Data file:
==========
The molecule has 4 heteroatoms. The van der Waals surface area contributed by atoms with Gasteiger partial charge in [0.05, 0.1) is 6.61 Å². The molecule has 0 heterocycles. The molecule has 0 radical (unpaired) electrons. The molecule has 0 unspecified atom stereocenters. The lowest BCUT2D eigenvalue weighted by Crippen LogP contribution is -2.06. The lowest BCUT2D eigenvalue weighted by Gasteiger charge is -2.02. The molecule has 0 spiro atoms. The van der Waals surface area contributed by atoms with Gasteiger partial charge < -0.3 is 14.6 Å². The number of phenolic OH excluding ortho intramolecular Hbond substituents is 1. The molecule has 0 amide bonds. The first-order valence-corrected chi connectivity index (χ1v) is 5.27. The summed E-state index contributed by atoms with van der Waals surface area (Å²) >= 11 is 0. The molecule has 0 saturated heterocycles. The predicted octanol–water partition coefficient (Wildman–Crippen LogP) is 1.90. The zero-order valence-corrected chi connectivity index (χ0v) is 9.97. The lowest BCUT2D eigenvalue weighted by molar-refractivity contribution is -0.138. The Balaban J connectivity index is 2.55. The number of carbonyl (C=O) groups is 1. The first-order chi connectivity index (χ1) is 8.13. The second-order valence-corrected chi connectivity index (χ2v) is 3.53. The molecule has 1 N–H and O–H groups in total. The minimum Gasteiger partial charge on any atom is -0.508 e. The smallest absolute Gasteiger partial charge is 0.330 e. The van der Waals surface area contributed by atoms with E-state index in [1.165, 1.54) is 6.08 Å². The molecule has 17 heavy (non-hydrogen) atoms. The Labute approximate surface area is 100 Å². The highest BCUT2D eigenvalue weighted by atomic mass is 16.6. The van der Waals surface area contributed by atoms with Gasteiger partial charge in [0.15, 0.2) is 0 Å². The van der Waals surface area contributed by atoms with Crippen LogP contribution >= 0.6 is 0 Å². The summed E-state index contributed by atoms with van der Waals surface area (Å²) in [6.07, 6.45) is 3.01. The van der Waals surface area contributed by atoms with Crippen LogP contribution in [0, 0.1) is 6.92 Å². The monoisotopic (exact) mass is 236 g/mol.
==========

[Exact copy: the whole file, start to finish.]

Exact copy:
The molecule has 4 heteroatoms. The van der Waals surface area contributed by atoms with Gasteiger partial charge in [0.05, 0.1) is 6.61 Å². The molecule has 0 heterocycles. The molecule has 0 radical (unpaired) electrons. The molecule has 0 unspecified atom stereocenters. The lowest BCUT2D eigenvalue weighted by Crippen LogP contribution is -2.06. The lowest BCUT2D eigenvalue weighted by Gasteiger charge is -2.02. The molecule has 0 spiro atoms. The van der Waals surface area contributed by atoms with Gasteiger partial charge < -0.3 is 14.6 Å². The number of phenolic OH excluding ortho intramolecular Hbond substituents is 1. The molecule has 0 amide bonds. The first-order valence-corrected chi connectivity index (χ1v) is 5.27. The summed E-state index contributed by atoms with van der Waals surface area (Å²) >= 11 is 0. The molecule has 0 saturated heterocycles. The predicted octanol–water partition coefficient (Wildman–Crippen LogP) is 1.90. The zero-order valence-corrected chi connectivity index (χ0v) is 9.97. The lowest BCUT2D eigenvalue weighted by molar-refractivity contribution is -0.138. The Balaban J connectivity index is 2.55. The number of carbonyl (C=O) groups is 1. The first-order chi connectivity index (χ1) is 8.13. The second-order valence-corrected chi connectivity index (χ2v) is 3.53. The molecule has 1 N–H and O–H groups in total. The minimum Gasteiger partial charge on any atom is -0.508 e. The smallest absolute Gasteiger partial charge is 0.330 e. The van der Waals surface area contributed by atoms with E-state index in [1.165, 1.54) is 6.08 Å². The molecule has 17 heavy (non-hydrogen) atoms. The Labute approximate surface area is 100 Å². The highest BCUT2D eigenvalue weighted by atomic mass is 16.6. The van der Waals surface area contributed by atoms with Gasteiger partial charge in [0.15, 0.2) is 0 Å². The van der Waals surface area contributed by atoms with Crippen LogP contribution >= 0.6 is 0 Å². The summed E-state index contributed by atoms with van der Waals surface area (Å²) in [6.07, 6.45) is 3.01. The van der Waals surface area contributed by atoms with Crippen LogP contribution in [0, 0.1) is 6.92 Å². The monoisotopic (exact) mass is 236 g/mol.